It’s no surprise that the 2018 Tax Cuts and Jobs Act changed the way people approach their tax planning strategy. With the standard deduction nearly doubling to $12,000 for single filers and $24,000 for joint filers, a number of households will not be able to take advantage of itemized deductions as they did in previous years.
This policy change means that avid donors to charities need to approach their charitable giving in a new way in order to receive the tax benefits. Retirees have a unique opportunity that others do not. This comes in the form of donating all or a portion of your required minimum distributions (RMDs) to a qualifying public charity.
Remember your RMDs kick in when you turn 70 ½, and failing to withdraw the IRS mandated the amount of money before December 31 will result in a hefty 50% penalty on the amount that was supposed to have been withdrawn. This excludes the first year when you are able to delay your first RMD until April 1 following the year you turn 70 ½. Keep in mind that if you do this, you will still need to take your RMD for the current year by December 31, meaning if you delay your first RMD, you will need to take another one in the same calendar year.
How can you use your RMDs to support your charitable donations? You can do this through a process called Qualified Charitable Distributions (QCD). What are QCDs and how can they change the way you approach charitable giving? Let’s find out!
A Qualified Charitable Distribution is a direct payment from an IRA custodian to a qualifying public charity. QCDs are an excellent strategy for retirees because it allows them to be tax-efficient while still maintaining their charitable efforts. The annual limit for a QCD is $100,000 and this amount can be spread over multiple charities throughout the year.
For retirees specifically, their QCD is tied to their annual RMD. When you take your RMD, you are required to pay ordinary income tax on the money. When you donate some of your RMD through the QCD, you avoid paying income tax on the money, which increases your gift to the charity and lessens your yearly tax bill. You don’t have to donate your entire RMD to charity. Let’s say your annual RMD is $4,000, and you donate $2,000 to charity. The remaining $2,000 you will pay ordinary income tax on.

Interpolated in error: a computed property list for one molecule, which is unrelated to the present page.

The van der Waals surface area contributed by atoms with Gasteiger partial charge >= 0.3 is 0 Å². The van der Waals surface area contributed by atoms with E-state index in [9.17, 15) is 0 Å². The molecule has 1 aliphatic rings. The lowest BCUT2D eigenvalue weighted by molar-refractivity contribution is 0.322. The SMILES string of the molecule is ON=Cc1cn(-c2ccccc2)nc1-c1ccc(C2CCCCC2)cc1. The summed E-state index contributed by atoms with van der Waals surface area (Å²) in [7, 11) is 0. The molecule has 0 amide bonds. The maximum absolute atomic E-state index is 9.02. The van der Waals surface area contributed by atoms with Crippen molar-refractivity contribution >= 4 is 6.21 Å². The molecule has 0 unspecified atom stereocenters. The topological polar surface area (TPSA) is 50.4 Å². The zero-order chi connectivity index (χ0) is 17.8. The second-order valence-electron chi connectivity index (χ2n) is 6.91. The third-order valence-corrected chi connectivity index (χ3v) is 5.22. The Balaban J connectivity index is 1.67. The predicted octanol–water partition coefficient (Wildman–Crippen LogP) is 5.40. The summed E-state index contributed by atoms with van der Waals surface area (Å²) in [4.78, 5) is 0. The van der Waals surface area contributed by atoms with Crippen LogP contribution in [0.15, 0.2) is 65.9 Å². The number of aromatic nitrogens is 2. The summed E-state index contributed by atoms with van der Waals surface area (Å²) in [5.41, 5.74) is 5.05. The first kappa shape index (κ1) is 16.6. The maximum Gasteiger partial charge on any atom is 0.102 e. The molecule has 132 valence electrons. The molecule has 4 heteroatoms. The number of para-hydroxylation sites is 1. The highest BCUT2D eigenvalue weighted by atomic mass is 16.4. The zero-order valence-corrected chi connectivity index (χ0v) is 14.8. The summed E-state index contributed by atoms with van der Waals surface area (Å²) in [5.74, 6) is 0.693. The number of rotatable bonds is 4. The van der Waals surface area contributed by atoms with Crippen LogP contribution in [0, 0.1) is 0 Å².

Reducing your overall taxable income can lead to many benefits including certain tax deductions and credits specifically on Social Security and Medicare. It is important to note that though the money donated through a QCD is not taxed and does not need to be itemized, you can’t also claim a charitable tax deduction. Be sure to check with your financial advisor and tax professional to ensure you have everything in order.
Effective tax planning is important for everyone but particularly retirees as cash flow changes and income fluctuates. Another great thing about QCDs is that you aren’t required to itemize them on your taxes which allows you to receive the tax benefits under the new law. Simply ensure that the 1099 form your IRA custodian sends you clearly shows that a QCD occurred as you prepare your tax documents.
The Nitty Gritty
As with many systems and processes, QCDs come with certain rules and regulations that must be adhered to for the process to run smoothly. First, a QCD can only come from a traditional IRA.
In order for you and the charity to receive the benefits of a QCD, the transfer of funds needs to come directly from the IRA custodian to the charity itself. Should you as the owner withdraw the money from your IRA to your own bank account and then write a check, you will still need to pay income tax on the money you withdrew, thereby defeating the purpose. Most IRA custodians will make the transfer directly but some will mail the account owner a check. If this is the case for you, simply give the check directly to the charity.
If you are using a QCD in place of your yearly RMD it is important to note that if you donate more than your RMD to a charity, that amount will not roll over to the next year. Each year has a separate RMD requirement that must be met.
It is also important to know that not every charity qualifies for a QCD. In order to qualify, a charity must be a 501(c)(3) organization eligible to receive tax-deductible contributions. There are a few types of charitable giving that don’t qualify:
- Donor-advised funds
- Private foundations
- Supporting organizations
Be sure to check out the charity you wish to support and ensure that they meet the requirements before donating a QCD.
A Financial Planner Can Help
Retirees who are looking to keep up their charitable efforts in their golden years have a unique opportunity to donate their RMDs. This is a great way to maintain charitable giving while also remaining tax-efficient. Rember, since a QCD doesn’t go on your tax return, the higher standard deduction limits won’t impact the gift.
Here at TFS, we are passionate about helping you make your money work for you. Your life is made up of so many moments and we want to assist you in creating the moments that align with your goals and values.
QCDs are an excellent strategy for retirees. Are you thinking about new ways to donate to charity this year? Set up a time to chat with us so we can help you come up with the best strategy for you.